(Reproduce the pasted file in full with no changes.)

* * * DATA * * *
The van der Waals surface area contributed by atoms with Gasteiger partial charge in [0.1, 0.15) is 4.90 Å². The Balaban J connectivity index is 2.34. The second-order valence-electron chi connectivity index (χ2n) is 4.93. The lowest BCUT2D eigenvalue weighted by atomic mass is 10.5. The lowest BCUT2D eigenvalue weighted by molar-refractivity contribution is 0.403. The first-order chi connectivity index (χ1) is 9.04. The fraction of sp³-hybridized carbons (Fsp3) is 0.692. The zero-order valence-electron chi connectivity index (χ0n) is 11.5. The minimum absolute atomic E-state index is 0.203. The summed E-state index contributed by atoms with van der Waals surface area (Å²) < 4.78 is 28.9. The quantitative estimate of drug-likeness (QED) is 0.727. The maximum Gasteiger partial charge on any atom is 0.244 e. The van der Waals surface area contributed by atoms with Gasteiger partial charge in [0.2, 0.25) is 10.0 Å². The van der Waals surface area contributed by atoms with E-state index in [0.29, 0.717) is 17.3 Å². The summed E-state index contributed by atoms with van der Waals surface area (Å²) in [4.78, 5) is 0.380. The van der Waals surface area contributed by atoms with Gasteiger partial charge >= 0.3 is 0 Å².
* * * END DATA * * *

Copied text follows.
The van der Waals surface area contributed by atoms with Gasteiger partial charge in [0.1, 0.15) is 4.90 Å². The Balaban J connectivity index is 2.34. The second-order valence-electron chi connectivity index (χ2n) is 4.93. The lowest BCUT2D eigenvalue weighted by atomic mass is 10.5. The lowest BCUT2D eigenvalue weighted by molar-refractivity contribution is 0.403. The first-order chi connectivity index (χ1) is 9.04. The fraction of sp³-hybridized carbons (Fsp3) is 0.692. The zero-order valence-electron chi connectivity index (χ0n) is 11.5. The minimum absolute atomic E-state index is 0.203. The summed E-state index contributed by atoms with van der Waals surface area (Å²) < 4.78 is 28.9. The quantitative estimate of drug-likeness (QED) is 0.727. The maximum Gasteiger partial charge on any atom is 0.244 e. The van der Waals surface area contributed by atoms with Gasteiger partial charge in [0.2, 0.25) is 10.0 Å². The van der Waals surface area contributed by atoms with E-state index in [0.29, 0.717) is 17.3 Å². The summed E-state index contributed by atoms with van der Waals surface area (Å²) in [4.78, 5) is 0.380. The van der Waals surface area contributed by atoms with Gasteiger partial charge >= 0.3 is 0 Å².